China is key to ending ivory trade

Anti-scientific beliefs about the medical properties of rhino horn must be exposed


The Chinese are coming. This is good news. An official Beijing delegation will attend this week's international conference in London on the elephant trade. This is a great gain for all those who have campaigned to save the elephants and rhinos of Africa, including the Prince of Wales and the Duke of Cambridge, whose idea it was to convene the conference; the British government, which agreed to support it and host it at Lancaster House on Thursday; and the readers of The Independent and The Independent on Sunday, who responded so generously to our appeal, before and since Christmas.

The root of the wildlife crisis in Africa is the demand for ivory and rhino horn in China and Vietnam. Thus the aim of our campaign was not just to be tough on poaching but to be tough on the causes of poaching. There is work to be done in Africa – of course, there is. The enforcement of laws against poaching needs to be fair and effective. The people who live near elephants need support to deal with the effects of poaching and to maintain a sustainable ecosystem for humans and megafauna alike. We pay tribute to the determination shown by the presidents of Chad, Gabon, Botswana and Tanzania, all of whom will be at the London conference.

But the key to stopping the extinction of elephants and rhino is curbing the demand for their tusks and horns. That requires a new cultural revolution in China – fortunately, not one as disruptive and bloody as the original, but one that could be achieved only with the co-operation of the Chinese government. Which is why it is so significant that, late in the day, the Chinese have agreed to attend this week's conference.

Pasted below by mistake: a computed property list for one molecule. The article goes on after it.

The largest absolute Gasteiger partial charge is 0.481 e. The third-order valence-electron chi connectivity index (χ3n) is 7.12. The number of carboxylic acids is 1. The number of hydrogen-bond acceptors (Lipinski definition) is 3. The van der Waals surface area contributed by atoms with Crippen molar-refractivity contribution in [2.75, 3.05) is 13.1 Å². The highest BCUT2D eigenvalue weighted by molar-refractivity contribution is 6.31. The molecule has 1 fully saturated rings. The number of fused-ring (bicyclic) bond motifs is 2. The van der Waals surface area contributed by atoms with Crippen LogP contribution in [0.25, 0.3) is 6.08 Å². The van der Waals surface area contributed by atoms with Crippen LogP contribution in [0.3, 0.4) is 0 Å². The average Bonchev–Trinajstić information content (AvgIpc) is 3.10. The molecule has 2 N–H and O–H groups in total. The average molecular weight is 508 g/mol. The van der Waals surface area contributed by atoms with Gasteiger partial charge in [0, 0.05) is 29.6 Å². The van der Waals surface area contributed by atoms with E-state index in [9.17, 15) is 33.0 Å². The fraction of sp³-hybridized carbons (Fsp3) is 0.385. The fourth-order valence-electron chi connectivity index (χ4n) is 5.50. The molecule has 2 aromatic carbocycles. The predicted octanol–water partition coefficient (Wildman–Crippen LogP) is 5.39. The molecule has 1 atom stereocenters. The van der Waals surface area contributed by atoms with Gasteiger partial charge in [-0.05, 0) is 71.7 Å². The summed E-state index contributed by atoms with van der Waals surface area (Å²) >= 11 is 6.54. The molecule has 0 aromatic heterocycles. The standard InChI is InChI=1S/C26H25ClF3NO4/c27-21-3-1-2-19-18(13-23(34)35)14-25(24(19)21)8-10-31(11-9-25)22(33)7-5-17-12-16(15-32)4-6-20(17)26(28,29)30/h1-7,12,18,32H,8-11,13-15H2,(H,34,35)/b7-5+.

This is an important diplomatic breakthrough, for which William Hague, the Foreign Secretary, should take some of the credit. It is also worth noting, as our peerless environment writer Michael McCarthy does today, the increase in tempo that will be secured by making this week's conference an annual event, as opposed to the three-yearly cycle of the Convention on International Trade in Endangered Species.

The aims of the campaign must now be education, education, education, to adapt Tony Blair's words. Or perhaps we should adapt Deng Xiaoping's slogan of 1978 and encourage the Chinese to introduce a programme of environmentalism "with Chinese characteristics". The more that people – not just in China – understand that several precious African species are close to extinction, the better. The more that anti-scientific beliefs about the medical properties of rhino horn are exposed, the better.

The ultimate objective must be to end the trade in ivory and rhino horn altogether. That means ending the distinction between legal and illegal ivory. It is hard to clamp down on illegal goods while there is a parallel trade in legal goods. As Zac Goldsmith, the Conservative MP and former editor of The Ecologist, says: "So long as there's a legal trade, it'll be possible to disguise the illegal trade and allow it flourish."

Changing attitudes, laws and markets in China is not going to be an easy task and cannot be dictated from outside the country. That the Chinese delegation will be at Lancaster House this week is a hugely important and welcome advance.

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